UK delegation visit to Jordan underscores the longstanding strength of bilateral ties
The 20-26 November 2022 BGIPU visit to Jordan was very successful. The visit was led by Rt Hon Shailesh Vara MP and comprised Matthew Offord MP, Bambos Charalambous MP, Martin Vickers MP, Baroness Ann Taylor of Bolton and Baroness Shaista Gohir. It was the first visit by a British delegation for a number of years and it was well received by our Jordanian hosts. As well as discussing matters of mutual interest both sides were keen to reinforce the close and longstanding relationship between the United Kingdom and Jordan.
The close ties between our two countries go back decades and was clearly evident when King Abdullah II was the first overseas monarch to visit King Charles III upon his accession to the throne. King Abdullah II was also the first overseas leader to personally meet the UK Prime Minister, Rishi Sunak, in Downing Street. The importance of our visit was underscored by the number of senior ministerial meetings secured with our Jordanian counterparts, including a couple which were arranged at short notice while we were in Amman.
Achieving peace and stability in the region remains a shared priority for both Jordan and the UK. The absence of long-term peace is having a significant impact on Jordan and its economy. Jordan’s unemployment rate is 23 per cent, and amongst young people it has reached some 50 per cent, including a significant number of graduates. The preferred place of employment for many people is the public sector, but jobs in this area are at capacity while the private sector still has some way to go. The Jordanian Government is keen to reform its public sector and attract overseas finance to boost its private sector.
Jordan has a population of 11 million people, of whom 3 million are refugees – the highest percentage of refugees to any country’s population in the world. Dealing with such a high number of refugees is a formidable task. While some are living and working in the community, many others remain in refugee camps. We visited the Al Za’atari refugee camp which is close to the Syrian border and which houses 82,000 refugees. For some children in the camp, they have never known life outside. The funding received from the UK Government to support refugees is warmly welcomed by the Jordanian Government as well as the NGOs which work in the country.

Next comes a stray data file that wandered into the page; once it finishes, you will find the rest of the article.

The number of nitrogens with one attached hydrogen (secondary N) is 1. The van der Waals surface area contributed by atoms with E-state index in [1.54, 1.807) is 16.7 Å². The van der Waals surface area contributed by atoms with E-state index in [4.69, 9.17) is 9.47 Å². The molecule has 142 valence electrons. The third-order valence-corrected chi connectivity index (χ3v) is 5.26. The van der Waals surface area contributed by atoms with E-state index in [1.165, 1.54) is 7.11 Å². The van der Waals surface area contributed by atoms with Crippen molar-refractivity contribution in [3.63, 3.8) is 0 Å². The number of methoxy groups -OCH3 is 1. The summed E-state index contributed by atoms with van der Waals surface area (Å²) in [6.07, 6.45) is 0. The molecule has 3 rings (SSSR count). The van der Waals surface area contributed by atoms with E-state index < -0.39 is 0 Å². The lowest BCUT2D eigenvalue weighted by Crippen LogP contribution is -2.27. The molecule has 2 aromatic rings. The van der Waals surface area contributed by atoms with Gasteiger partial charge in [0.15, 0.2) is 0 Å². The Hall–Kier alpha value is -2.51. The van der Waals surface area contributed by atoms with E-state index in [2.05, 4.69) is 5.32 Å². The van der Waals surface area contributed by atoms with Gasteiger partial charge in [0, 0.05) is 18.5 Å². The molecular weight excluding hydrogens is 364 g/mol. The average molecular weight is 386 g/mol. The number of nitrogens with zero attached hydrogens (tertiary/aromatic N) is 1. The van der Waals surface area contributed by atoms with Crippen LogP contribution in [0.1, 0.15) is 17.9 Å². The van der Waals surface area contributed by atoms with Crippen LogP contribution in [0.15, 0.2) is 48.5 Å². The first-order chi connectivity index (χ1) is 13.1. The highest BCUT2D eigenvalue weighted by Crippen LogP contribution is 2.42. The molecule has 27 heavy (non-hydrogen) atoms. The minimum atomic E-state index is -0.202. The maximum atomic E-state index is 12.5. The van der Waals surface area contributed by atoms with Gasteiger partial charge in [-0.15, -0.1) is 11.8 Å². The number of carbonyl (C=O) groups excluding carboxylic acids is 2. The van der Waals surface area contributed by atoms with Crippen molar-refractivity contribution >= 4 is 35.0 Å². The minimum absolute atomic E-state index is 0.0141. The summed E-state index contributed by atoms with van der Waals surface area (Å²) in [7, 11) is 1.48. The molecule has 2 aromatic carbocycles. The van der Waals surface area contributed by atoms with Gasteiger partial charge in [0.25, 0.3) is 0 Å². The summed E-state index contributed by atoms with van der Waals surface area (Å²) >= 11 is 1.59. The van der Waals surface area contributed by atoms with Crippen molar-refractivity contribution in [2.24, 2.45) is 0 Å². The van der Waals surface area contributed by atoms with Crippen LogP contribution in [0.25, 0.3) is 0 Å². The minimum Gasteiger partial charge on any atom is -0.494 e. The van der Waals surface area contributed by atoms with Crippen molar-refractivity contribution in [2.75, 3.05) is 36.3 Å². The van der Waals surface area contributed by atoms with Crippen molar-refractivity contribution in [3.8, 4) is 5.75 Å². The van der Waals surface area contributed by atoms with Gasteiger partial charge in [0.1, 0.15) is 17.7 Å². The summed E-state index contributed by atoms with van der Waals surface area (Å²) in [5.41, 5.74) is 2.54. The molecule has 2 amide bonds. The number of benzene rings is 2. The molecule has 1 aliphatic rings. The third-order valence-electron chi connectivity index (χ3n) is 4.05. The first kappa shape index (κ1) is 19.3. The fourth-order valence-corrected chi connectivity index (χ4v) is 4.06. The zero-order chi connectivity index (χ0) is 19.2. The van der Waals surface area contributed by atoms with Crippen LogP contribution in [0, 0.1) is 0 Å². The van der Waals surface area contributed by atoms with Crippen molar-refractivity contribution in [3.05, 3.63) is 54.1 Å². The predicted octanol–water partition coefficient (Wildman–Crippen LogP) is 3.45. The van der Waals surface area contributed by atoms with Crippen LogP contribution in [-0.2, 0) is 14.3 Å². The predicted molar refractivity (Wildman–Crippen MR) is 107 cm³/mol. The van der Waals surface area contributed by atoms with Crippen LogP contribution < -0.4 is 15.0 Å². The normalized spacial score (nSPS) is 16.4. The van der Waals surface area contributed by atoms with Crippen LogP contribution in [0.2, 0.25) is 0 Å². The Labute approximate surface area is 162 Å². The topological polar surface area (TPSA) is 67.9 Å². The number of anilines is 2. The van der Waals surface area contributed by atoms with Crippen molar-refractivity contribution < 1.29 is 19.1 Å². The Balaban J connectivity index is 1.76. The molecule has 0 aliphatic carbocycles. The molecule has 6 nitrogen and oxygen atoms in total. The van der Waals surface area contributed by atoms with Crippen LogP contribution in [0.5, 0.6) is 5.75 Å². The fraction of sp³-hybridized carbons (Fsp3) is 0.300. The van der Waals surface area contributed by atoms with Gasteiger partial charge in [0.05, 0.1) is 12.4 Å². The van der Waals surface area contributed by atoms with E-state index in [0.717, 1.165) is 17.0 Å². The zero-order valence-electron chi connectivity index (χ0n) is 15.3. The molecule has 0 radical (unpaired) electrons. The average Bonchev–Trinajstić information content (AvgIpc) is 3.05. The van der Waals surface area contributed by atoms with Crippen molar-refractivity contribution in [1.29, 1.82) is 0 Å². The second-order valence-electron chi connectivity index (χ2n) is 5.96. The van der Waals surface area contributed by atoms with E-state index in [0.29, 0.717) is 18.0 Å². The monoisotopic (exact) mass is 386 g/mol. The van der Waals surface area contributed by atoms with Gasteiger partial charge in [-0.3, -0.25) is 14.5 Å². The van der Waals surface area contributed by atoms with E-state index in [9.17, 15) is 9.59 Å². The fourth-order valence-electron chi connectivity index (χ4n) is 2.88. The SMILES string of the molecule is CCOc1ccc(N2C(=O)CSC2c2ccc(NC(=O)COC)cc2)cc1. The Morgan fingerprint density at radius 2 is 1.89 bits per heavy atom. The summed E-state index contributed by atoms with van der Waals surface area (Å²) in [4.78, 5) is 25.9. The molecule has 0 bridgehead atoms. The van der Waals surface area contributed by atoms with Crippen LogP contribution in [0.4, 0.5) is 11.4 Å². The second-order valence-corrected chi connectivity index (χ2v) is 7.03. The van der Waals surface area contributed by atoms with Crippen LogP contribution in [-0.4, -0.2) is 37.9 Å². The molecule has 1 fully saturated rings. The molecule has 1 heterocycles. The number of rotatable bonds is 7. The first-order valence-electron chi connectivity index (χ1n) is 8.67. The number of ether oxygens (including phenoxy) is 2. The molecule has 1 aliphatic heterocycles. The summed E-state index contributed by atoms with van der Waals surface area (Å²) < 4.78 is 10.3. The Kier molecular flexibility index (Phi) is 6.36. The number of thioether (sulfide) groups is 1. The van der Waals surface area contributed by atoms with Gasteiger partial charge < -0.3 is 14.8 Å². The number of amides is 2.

Jordan also faces several natural challenges. There has been a decrease in rainfall in recent years, and Jordan is currently ranked by the United Nations as having the second highest level of water scarcity in the world. To address the growing problems posed by climate change, the Jordanian government is embarking on an ambitious desalination project. This will cost US $2.6 billion and is the most expensive project ever in the country’s history. As with many other countries, energy supply remains a problem and the Government aims to secure a sustainable power supply. An increasing problem is the influx of illegal drugs from Syria, which is taking up a considerable amount of resources. The Government remains committed to combating this trade.
The announcement by Liz Truss, when she was Prime Minister, that the UK Embassy in Israel would be moved from Tel Aviv to Jerusalem was met with alarm in Jordan. There was, however, widespread appreciation when her successor, Rishi Sunak, said that our embassy would remain in Tel Aviv.
King Abdullah II has initiated moves to reform Jordanian politics, especially by introducing political parties. Polling suggests that the public is disinterested in Jordanian politics, with only 30 per cent having confidence in the Government, and only 17 per cent having faith in MPs and Parliament generally. Given the UK’s long established party political structure, our hosts were keen to hear from us on how they could set up a similar system. More generally, on other matters, we also made clear that the UK is happy to assist, for example with reform of the public sector, should they wish to take us up on our offer. One area of success for Jordan is tourism, which is increasing. The world heritage site at Petra in particular attracts many visitors each year, and is a welcome source of revenue.
I would like to thank our Ambassador to Jordan, Ms Bridget Brind OBE, and her team for providing a very helpful briefing at the start of our trip, and also for assisting with our arrangements thereafter and I am also very grateful to HE Manar Dabbas, the Jordanian Ambassador to the UK, and his team.